Inquisitive employees are without a doubt the cornerstone of an innovative and productive company. According to a Gallup study, disengaged employees cost U.S. businesses between USD 450 billion to 550 billion in lost productivity per year. In a similar vein, a survey by the Harris Poll found that 88% of participants believed that curious people have a higher likelihood to bring ideas to fruition at work.
However, only a measly 22% admitted to exercising curiosity at work while 60% blamed this on facing barriers to exercise curiosity at their workplace. These barriers include the top-down approach within organisations, lack of financial support to pursue new or uncertain ideas and limited time to think creatively as reasons. So if you think your employees aren’t asking enough “whys” and “what ifs”, it is a good time to review your workplace practices to create a more question-friendly environment.
Here are a few tips to get you started!
1. Tell them
If you want your employees to ask more questions, the most straightforward thing to do is to tell them so. Not everyone is on the same playing field of confidence and openness, so give them a little encouragement to ask questions. However, make sure you follow up on that invitation by acknowledging the questions and giving them a sincere and thoughtful response.
2. Lead by example
“A leader’s job is to have all the questions. You have to be incredibly comfortable looking like the dumbest person in the room.” - Jack Welch, former CEO of GE
In order to encourage your employees to ask questions, you have to be inquisitive as well. Showing your employees that not everyone has to be smart all the time will definitely take the pressure off your employees when it is their turn to ask questions. Nothing says encouragement like a boss who is willing to look silly and learn from others.
3. Make time and space for questions
Having a designated Q&A session at every meeting ensures that employees have the opportunity to raise any questions they may have had during the meeting. Take a page out of this tech behemoth’s handbook. In his article on Google’s work culture, Google's SVP of People Operations Laszlo Bock, mentioned that:
“We share everything we can. We have a weekly all-hands meeting called TGIF, hosted by our founders, Larry and Sergey. In the first 30 minutes, we review news and product launches from the past week, demo upcoming products, and celebrate wins. But the second 30 minutes is the part that matters most: Q&A.”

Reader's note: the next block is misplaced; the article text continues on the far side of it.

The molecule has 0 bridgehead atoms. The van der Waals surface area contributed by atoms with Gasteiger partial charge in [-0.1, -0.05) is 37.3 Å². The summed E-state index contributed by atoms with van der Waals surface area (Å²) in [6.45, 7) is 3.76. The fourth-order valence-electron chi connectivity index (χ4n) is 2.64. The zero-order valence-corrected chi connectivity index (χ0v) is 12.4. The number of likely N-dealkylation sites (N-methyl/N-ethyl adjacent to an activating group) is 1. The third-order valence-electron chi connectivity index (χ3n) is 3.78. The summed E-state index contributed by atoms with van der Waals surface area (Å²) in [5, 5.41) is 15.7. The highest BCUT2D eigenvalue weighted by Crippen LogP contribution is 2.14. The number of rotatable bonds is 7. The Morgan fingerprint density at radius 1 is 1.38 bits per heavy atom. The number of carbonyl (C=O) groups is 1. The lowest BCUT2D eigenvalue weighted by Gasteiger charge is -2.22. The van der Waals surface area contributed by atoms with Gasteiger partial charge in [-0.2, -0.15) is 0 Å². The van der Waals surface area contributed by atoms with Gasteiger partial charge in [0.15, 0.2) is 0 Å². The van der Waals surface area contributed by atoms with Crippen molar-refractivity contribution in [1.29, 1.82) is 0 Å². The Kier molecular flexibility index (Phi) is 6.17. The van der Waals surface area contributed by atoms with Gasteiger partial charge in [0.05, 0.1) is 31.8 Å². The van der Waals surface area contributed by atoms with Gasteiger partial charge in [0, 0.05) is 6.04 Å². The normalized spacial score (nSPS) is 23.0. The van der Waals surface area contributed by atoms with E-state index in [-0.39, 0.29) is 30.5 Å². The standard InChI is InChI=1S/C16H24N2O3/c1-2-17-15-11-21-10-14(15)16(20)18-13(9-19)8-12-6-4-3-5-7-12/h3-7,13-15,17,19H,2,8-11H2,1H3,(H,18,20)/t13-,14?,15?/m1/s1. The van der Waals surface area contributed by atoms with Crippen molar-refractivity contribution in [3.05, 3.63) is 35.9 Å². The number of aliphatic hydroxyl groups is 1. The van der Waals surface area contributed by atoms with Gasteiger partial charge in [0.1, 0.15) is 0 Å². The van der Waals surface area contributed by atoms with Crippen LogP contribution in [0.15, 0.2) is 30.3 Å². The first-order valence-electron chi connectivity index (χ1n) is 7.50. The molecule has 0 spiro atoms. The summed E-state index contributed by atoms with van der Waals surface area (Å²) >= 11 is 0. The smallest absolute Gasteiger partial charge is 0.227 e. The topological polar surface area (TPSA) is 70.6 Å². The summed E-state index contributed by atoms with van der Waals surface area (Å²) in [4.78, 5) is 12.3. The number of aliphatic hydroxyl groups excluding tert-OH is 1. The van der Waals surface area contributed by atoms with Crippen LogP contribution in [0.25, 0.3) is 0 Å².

If you can’t squeeze in a physical Q&A session, take the session virtual. Softwares like Pigeonhole Live allow you to collect questions before the meeting, during, or after. This way employees can continuously voice their questions without worrying about being disruptive or not having enough time to think of questions. Questions can also be up-voted and ranked in order of popularity to make it easier for those addressing the questions.
4. Use anonymity to your advantage
Not everyone is comfortable raising questions publicly. While you can encourage and reward those who contribute publicly, you should always provide a platform for anonymous inputs. Anonymity can be an empowering tool especially for those who are shy or concerned if their questions would jeopardise their career. Incorporating Q&A software ensures that all employees have an equal opportunity at asking questions, be it identified or anonymous.
5. Encourage cross-department/team communication
Being immersed in a project for too long can erode one’s sense of curiosity. According to the Entrepreneur, getting other teams within your company to ask questions can help to highlight any shortcomings your team might have missed. At the same time, this offers the other team the opportunity to probe at a project that they are unfamiliar with, encouraging them to both work with unfamiliarity and expand their curiosity. In turn, exposure to different perspectives and ideas help to increase inquisitiveness and curiosity in your employees. Foster a friendly culture of cross-sharing and questioning to keep the curiosity up!
6. Act on the questions and suggestions
Actions speak louder than words. There is no better way to tell your employees that you appreciate and value their questions and suggestions than to act on it. Or simply take a page out of Google’s book and allocate a quarterly budget to a team of self-volunteered individuals to execute their suggestions from the suggestion box. If questions are never translated into concrete actions, neither you nor your employees will benefit from it. Work on empowering your employees to implement things so they are continuously wondering what else can be done differently.
Getting your employees to be active probers may not be an easy task, but with a little shift in attitude and culture, it can definitely happen!
Talk to us to find out more on how Pigeonhole Live can help in encouraging your employees to ask more questions.